July 26th, 1937- today is 70 years since the Barbados riots. Compared to rebellions, riots and revolutions that have played out in various parts of the world throughout history, these riots were negligible in terms of size and scale. They however had a considerable impact on the modern history of Barbados and helped to shape the island as we know it today.
Barbados in 1937 was a country sharply divided along the lines of race, with a small white elite holding economic and political power and a majority black population largely employed in the agricultural sector and suffering from poverty, lack of opportunity, unemployment, dismal labour conditions and general social and economic malaise. The racial structure that permeated the social, economic and political landscape rigidly reinforced these conditions. The economy was dominated by sugar and land ownership policies and patterns that promoted peasant agriculture and made it impossible to address poverty. The same open economy also made it difficult to redress poverty through wages and employment-related benefits. Barbados was a country still dominated by the plantation a hundred years after the abolition of slavery.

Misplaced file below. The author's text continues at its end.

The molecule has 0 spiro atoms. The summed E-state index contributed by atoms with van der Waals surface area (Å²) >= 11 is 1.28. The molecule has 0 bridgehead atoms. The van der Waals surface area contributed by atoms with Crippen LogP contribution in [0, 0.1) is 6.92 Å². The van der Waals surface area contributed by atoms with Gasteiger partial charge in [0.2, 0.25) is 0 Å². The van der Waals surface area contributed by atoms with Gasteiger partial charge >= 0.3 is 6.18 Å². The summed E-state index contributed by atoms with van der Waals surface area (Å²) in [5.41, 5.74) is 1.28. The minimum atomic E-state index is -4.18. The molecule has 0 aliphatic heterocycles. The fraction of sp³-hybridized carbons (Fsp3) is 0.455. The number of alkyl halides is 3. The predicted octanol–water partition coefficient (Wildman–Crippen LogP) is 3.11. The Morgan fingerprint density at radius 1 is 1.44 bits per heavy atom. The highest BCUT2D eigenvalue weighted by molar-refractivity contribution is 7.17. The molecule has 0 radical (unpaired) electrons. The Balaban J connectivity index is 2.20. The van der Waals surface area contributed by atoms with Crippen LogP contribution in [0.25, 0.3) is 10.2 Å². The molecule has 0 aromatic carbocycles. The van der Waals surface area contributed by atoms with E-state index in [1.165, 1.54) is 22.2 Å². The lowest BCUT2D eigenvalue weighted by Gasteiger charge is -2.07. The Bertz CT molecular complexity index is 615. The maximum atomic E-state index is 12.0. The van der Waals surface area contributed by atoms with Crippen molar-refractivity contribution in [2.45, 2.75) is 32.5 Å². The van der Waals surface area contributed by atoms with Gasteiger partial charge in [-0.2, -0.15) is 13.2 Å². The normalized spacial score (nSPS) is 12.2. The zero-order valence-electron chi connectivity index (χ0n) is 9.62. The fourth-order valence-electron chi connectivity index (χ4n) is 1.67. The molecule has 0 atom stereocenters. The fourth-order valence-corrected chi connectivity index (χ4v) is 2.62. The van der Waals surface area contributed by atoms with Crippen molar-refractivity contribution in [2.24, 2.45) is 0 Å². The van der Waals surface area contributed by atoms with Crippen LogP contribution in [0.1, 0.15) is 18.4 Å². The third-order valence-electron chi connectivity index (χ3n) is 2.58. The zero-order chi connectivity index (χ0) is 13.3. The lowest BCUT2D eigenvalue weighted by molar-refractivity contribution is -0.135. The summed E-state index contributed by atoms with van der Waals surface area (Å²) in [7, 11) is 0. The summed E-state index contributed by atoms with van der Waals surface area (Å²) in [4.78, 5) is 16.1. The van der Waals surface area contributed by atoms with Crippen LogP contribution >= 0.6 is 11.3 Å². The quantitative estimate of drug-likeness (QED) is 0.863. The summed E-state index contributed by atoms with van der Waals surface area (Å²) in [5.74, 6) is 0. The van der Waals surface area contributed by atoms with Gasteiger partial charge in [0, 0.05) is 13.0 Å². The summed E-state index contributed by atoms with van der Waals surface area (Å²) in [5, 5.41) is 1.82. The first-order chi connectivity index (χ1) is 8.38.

In any situation where people are oppressed, courageous men and women speak out and agitate for change and it was no different in Barbados. Men like Clennel Wickham and Charles Duncan O’neal were followed by a Trinidadian of Barbadian parentage, Clement Payne, who stood up for the working people of Barbados and advocated labour reform and the formation of trade unions.
Payne was able to inspire the common man and such was his influence that the Barbadian authorities deported him to Trinidad on July 26th, 1937. Crowds gathered at the news of his deportation and the anger and frustration that had built up erupted into riots that lasted for four days. The immediate result of the riots was 14 dead, 47 wounded, 500 arrests and millions of dollars worth of damage. The long-term consequences were far reaching.
The British Royal Commission of Inquiry headed by Lord Moyne was appointed in 1938 to investigate disturbances and unrest in the British West Indies and it recommended in its 1939 report that Britain invest in development and provision of social services.
The years following the riots would witness significant social and political reform in Barbados as black Barbadians emerged to rule a country where they were a majority. Payne, who died in 1941, did not live to see his dreams realised but his bravery in rebelling against the status quo was not in vain as generations of Bajans have benefited from his actions. Payne along with O’Neal are National Heroes of Barbados, an honour many also believe should be accorded to Clennel Wickham.
70 years to the day the riots began, Barbados is at a crossroads, with a widening gap between the rich and poor, extremely high cost of living, dissatisfaction among the population over widespread sale of land to foreigners and the inability of normal Barbadians to afford land and a lack of opportunity for the youth. I often wonder what Barbados will look like in 10-15 years time and I think I have a clear picture. It saddens me. I cannot imagine what it will look like in 70 years!